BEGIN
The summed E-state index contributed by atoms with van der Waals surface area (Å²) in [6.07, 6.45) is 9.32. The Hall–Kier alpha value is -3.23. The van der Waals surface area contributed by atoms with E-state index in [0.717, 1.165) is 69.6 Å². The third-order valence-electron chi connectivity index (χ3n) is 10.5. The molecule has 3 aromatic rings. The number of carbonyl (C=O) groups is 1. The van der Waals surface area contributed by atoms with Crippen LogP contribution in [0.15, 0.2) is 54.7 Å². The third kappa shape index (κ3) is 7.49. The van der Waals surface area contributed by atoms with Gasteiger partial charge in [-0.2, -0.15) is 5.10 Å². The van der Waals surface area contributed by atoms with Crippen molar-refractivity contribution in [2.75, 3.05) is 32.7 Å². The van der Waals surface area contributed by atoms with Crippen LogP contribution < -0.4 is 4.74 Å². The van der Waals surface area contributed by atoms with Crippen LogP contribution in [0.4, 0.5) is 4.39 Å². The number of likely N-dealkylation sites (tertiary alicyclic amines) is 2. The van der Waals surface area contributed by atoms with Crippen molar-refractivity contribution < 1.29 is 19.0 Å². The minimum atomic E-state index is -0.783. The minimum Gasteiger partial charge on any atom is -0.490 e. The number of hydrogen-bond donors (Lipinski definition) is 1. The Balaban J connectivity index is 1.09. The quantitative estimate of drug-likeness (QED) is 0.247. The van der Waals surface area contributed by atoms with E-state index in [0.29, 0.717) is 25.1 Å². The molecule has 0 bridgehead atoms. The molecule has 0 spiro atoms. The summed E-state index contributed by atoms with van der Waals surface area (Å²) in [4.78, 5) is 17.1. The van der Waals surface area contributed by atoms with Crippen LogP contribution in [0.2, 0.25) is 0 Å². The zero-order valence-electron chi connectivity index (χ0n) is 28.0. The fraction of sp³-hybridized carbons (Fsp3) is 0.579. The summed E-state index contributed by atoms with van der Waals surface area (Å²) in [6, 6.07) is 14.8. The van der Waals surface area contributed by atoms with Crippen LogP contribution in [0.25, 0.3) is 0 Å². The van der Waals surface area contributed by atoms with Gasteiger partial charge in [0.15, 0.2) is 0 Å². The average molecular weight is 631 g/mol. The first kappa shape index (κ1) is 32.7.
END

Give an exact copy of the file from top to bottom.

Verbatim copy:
The summed E-state index contributed by atoms with van der Waals surface area (Å²) in [6.07, 6.45) is 9.32. The Hall–Kier alpha value is -3.23. The van der Waals surface area contributed by atoms with E-state index in [0.717, 1.165) is 69.6 Å². The third-order valence-electron chi connectivity index (χ3n) is 10.5. The molecule has 3 aromatic rings. The number of carbonyl (C=O) groups is 1. The van der Waals surface area contributed by atoms with Crippen LogP contribution in [0.15, 0.2) is 54.7 Å². The third kappa shape index (κ3) is 7.49. The van der Waals surface area contributed by atoms with Gasteiger partial charge in [-0.2, -0.15) is 5.10 Å². The van der Waals surface area contributed by atoms with Crippen molar-refractivity contribution in [2.75, 3.05) is 32.7 Å². The van der Waals surface area contributed by atoms with Crippen LogP contribution < -0.4 is 4.74 Å². The van der Waals surface area contributed by atoms with Crippen LogP contribution in [0.4, 0.5) is 4.39 Å². The number of likely N-dealkylation sites (tertiary alicyclic amines) is 2. The van der Waals surface area contributed by atoms with Crippen molar-refractivity contribution < 1.29 is 19.0 Å². The minimum atomic E-state index is -0.783. The minimum Gasteiger partial charge on any atom is -0.490 e. The number of hydrogen-bond donors (Lipinski definition) is 1. The Balaban J connectivity index is 1.09. The quantitative estimate of drug-likeness (QED) is 0.247. The van der Waals surface area contributed by atoms with E-state index in [0.29, 0.717) is 25.1 Å². The molecule has 0 bridgehead atoms. The molecule has 0 spiro atoms. The summed E-state index contributed by atoms with van der Waals surface area (Å²) in [4.78, 5) is 17.1. The van der Waals surface area contributed by atoms with Crippen LogP contribution in [0.2, 0.25) is 0 Å². The zero-order valence-electron chi connectivity index (χ0n) is 28.0. The fraction of sp³-hybridized carbons (Fsp3) is 0.579. The summed E-state index contributed by atoms with van der Waals surface area (Å²) in [6, 6.07) is 14.8. The van der Waals surface area contributed by atoms with Crippen LogP contribution in [0.25, 0.3) is 0 Å². The van der Waals surface area contributed by atoms with Gasteiger partial charge in [0.15, 0.2) is 0 Å². The average molecular weight is 631 g/mol. The first kappa shape index (κ1) is 32.7.